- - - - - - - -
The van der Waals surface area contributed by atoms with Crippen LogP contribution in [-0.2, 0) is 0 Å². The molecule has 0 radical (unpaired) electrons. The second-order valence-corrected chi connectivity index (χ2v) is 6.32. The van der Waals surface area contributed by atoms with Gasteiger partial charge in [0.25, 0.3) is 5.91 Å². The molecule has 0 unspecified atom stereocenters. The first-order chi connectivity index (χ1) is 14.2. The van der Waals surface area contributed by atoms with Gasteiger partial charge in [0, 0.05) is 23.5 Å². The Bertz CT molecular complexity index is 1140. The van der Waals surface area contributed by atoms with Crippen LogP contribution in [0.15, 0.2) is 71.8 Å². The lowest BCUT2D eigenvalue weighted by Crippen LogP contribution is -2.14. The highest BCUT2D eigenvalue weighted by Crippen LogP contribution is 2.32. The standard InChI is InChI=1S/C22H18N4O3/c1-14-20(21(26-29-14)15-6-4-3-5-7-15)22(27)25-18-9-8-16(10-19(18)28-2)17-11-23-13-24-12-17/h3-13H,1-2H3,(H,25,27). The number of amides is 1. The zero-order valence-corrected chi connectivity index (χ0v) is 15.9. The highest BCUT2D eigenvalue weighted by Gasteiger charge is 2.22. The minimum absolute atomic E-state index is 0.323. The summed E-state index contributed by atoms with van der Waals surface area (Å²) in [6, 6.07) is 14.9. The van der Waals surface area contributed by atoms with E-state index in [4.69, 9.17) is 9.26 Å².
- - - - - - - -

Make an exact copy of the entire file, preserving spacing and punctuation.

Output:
The van der Waals surface area contributed by atoms with Crippen LogP contribution in [-0.2, 0) is 0 Å². The molecule has 0 radical (unpaired) electrons. The second-order valence-corrected chi connectivity index (χ2v) is 6.32. The van der Waals surface area contributed by atoms with Gasteiger partial charge in [0.25, 0.3) is 5.91 Å². The molecule has 0 unspecified atom stereocenters. The first-order chi connectivity index (χ1) is 14.2. The van der Waals surface area contributed by atoms with Gasteiger partial charge in [0, 0.05) is 23.5 Å². The Bertz CT molecular complexity index is 1140. The van der Waals surface area contributed by atoms with Crippen LogP contribution in [0.15, 0.2) is 71.8 Å². The lowest BCUT2D eigenvalue weighted by Crippen LogP contribution is -2.14. The highest BCUT2D eigenvalue weighted by Crippen LogP contribution is 2.32. The standard InChI is InChI=1S/C22H18N4O3/c1-14-20(21(26-29-14)15-6-4-3-5-7-15)22(27)25-18-9-8-16(10-19(18)28-2)17-11-23-13-24-12-17/h3-13H,1-2H3,(H,25,27). The number of amides is 1. The zero-order valence-corrected chi connectivity index (χ0v) is 15.9. The highest BCUT2D eigenvalue weighted by Gasteiger charge is 2.22. The minimum absolute atomic E-state index is 0.323. The summed E-state index contributed by atoms with van der Waals surface area (Å²) in [6, 6.07) is 14.9. The van der Waals surface area contributed by atoms with E-state index in [4.69, 9.17) is 9.26 Å².